"O men, how long shall my honor be turned into shame? How long will you love vain words and seek after lies? Selah." - Psalm 4:2
These words describe accurately one half of the great struggle between God and man that has comprised human history. (The other half is found in Romans 5:20, “Where sin increased, grace increased all the more.” Praise be to God that Romans 5:20 has the final word over Psalm 4:2). God has made man in his image, after his likeness, to be like him in his holy character and personality. Now, in Psalm 4:2, the verse may refer to the perceptions of the deity that people have: “How long will you turn my glory into shame?” As it says in Romans 1:23: “They exchanged the glory of the immortal God for images made to look like man and birds and animals and reptiles.” This exchange has denigrated God and insulted him, for God has been polluted in the mind and esteem of man. But God's glory itself is unaffected by man's sinful exchange. No, it is man's glory that is destroyed, man's glory polluted, man's glory put to shame.
This whole issue brings to mind a cardinal law of human experience: People become like what they worship. It says so clearly in Psalm 115:8, “Those who make them (idols) will be like them, and so will all who trust in them.” This is the negative illustration of this cardinal law. But God has also commanded it to be so in the case of all who worship him: “Be holy, because I am holy.” (Leviticus 11:44) “You must be perfect, as your heavenly Father is perfect.” (Matthew 5:48) “Forgive, as the Lord forgave you.” (Colossians 3:13) “Be imitators of God, therefore, as dearly loved children...” (Ephesians 5:1). In these and many other places, God calls his children to be like him, for that was both our original purpose and our final destiny.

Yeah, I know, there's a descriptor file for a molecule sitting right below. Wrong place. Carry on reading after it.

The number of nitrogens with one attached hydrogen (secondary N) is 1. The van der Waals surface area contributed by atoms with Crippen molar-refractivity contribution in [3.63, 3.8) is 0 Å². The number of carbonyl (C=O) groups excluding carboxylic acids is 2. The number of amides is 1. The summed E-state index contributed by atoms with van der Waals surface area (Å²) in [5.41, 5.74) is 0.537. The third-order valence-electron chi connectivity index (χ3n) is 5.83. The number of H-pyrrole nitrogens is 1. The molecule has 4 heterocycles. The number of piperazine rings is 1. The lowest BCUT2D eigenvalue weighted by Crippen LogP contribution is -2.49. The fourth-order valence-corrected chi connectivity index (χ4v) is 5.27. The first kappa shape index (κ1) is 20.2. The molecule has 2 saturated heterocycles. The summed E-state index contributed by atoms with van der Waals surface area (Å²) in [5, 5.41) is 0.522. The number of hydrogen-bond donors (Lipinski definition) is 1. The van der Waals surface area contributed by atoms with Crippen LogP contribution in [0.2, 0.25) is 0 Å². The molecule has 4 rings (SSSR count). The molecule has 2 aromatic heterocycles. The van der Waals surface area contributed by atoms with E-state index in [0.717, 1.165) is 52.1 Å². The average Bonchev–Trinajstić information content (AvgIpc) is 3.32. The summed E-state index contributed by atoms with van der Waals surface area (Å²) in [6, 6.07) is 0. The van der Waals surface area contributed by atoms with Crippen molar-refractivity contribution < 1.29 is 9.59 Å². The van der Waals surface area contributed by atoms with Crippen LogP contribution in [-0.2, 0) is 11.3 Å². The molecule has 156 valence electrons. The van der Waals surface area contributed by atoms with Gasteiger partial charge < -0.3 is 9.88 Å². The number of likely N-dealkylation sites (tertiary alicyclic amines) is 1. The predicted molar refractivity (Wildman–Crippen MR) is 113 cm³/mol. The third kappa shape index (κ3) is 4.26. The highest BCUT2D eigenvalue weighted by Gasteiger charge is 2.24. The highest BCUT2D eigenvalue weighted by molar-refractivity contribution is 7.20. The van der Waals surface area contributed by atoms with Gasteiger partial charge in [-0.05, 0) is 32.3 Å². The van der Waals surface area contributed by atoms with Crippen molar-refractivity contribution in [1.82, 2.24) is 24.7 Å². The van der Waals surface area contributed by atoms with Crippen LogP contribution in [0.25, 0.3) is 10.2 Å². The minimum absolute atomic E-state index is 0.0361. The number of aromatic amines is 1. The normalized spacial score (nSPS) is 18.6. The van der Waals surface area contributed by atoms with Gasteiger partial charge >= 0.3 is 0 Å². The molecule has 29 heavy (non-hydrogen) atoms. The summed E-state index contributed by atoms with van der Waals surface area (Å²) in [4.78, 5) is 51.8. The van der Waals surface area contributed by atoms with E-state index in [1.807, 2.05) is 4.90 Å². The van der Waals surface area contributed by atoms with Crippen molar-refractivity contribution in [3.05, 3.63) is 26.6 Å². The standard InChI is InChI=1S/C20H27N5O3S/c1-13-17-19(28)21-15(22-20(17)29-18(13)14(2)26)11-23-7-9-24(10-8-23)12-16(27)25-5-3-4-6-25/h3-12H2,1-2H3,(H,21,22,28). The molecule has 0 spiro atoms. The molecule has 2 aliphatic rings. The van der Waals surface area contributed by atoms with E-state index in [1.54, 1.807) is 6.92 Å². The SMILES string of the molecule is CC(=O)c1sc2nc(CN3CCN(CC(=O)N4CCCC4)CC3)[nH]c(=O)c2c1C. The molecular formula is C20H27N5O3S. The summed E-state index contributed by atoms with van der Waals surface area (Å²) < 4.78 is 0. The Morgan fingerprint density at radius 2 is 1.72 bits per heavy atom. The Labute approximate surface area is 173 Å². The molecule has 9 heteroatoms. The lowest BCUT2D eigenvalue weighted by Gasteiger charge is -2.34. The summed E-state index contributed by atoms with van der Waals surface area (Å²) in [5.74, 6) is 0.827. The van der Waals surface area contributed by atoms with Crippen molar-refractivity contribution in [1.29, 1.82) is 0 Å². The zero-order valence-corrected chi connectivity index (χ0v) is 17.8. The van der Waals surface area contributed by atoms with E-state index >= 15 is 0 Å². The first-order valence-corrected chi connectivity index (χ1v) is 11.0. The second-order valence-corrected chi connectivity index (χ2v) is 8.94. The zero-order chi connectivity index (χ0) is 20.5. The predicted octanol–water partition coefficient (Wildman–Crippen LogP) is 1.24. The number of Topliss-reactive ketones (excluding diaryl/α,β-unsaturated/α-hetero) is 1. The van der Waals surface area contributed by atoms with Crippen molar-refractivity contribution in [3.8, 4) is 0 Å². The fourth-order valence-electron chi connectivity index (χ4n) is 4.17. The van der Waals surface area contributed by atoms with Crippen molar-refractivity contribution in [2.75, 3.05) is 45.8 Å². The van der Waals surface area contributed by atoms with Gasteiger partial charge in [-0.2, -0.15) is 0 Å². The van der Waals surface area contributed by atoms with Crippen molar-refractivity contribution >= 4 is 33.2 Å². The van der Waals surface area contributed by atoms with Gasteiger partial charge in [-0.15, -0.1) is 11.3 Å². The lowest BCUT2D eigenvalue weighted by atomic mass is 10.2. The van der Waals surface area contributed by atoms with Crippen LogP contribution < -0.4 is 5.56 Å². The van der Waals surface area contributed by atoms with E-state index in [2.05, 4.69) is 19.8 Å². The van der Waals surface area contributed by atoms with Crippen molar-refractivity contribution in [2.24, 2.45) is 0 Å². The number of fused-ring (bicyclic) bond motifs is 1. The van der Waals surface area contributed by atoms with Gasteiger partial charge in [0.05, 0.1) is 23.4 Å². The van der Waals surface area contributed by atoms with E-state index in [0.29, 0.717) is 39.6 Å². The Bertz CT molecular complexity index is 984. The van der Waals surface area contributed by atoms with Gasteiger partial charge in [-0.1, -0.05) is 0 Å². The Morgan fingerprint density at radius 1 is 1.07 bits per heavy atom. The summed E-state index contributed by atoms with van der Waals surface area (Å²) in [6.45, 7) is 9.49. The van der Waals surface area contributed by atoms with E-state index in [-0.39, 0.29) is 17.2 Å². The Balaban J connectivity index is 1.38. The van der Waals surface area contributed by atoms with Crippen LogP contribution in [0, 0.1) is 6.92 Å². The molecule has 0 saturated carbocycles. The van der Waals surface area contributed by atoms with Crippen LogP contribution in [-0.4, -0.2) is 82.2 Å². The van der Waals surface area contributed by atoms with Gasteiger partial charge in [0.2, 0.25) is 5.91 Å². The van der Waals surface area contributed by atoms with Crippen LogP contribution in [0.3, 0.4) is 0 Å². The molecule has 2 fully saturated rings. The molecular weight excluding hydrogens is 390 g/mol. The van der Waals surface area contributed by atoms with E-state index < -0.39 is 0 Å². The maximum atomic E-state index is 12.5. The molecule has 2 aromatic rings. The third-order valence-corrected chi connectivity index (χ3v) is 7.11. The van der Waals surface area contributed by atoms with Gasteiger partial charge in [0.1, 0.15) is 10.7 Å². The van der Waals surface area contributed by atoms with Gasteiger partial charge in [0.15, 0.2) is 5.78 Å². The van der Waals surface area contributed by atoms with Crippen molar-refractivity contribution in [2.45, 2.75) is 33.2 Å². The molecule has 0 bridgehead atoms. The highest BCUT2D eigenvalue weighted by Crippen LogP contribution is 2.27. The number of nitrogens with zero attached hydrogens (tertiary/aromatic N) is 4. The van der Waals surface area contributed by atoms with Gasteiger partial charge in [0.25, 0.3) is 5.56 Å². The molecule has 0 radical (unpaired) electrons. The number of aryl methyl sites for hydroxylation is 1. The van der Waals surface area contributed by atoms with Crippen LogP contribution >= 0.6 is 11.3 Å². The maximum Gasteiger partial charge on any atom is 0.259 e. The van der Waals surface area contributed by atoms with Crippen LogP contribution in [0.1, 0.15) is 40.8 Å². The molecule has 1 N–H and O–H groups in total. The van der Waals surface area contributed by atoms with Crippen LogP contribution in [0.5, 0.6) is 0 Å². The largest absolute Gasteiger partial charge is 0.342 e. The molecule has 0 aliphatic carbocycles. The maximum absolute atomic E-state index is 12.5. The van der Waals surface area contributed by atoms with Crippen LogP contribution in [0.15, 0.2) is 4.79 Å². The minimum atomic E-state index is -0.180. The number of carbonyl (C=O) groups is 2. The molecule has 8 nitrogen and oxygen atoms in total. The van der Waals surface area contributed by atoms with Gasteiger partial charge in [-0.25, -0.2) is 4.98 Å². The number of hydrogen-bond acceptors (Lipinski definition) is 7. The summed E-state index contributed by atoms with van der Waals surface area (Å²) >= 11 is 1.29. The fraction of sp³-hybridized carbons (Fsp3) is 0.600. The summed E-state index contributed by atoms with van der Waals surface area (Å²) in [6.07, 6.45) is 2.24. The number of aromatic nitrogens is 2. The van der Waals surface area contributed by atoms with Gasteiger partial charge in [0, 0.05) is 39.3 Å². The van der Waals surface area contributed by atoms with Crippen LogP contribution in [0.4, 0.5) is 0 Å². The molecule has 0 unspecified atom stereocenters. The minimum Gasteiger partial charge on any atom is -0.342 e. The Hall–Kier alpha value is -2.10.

When we sin, we turn the glory of God (which he meant for us to share) into shame. Paul draws this same connection in Romans 3:23: “All have sinned and fall short of the glory of God.” Perhaps this means, “All have sinned, and all sin transforms our character to be unlike God.” Therefore, sinning is the opposite of worshipping God, since an inherent element of worship is imitation.
"When we sin, we turn the glory of God (which he meant for us to share) into shame."
To worship God, one must put away sin and begin to imitate him. Thus, a temptation resisted is a high act of worship, and it reverses the decay of character brought on by previous sins and leads ultimately to perfect righteousness (Romans 6:16), or holy conformity to Christ in glorious character, which is our destiny (Ephesians 1:4, Romans 8:29, and 1 John 3:2-3 have clear descriptions of this whole process). So, today let’s resolve to purify ourselves as he is pure (imitation), and in so doing we will be worshipping in Spirit and truth.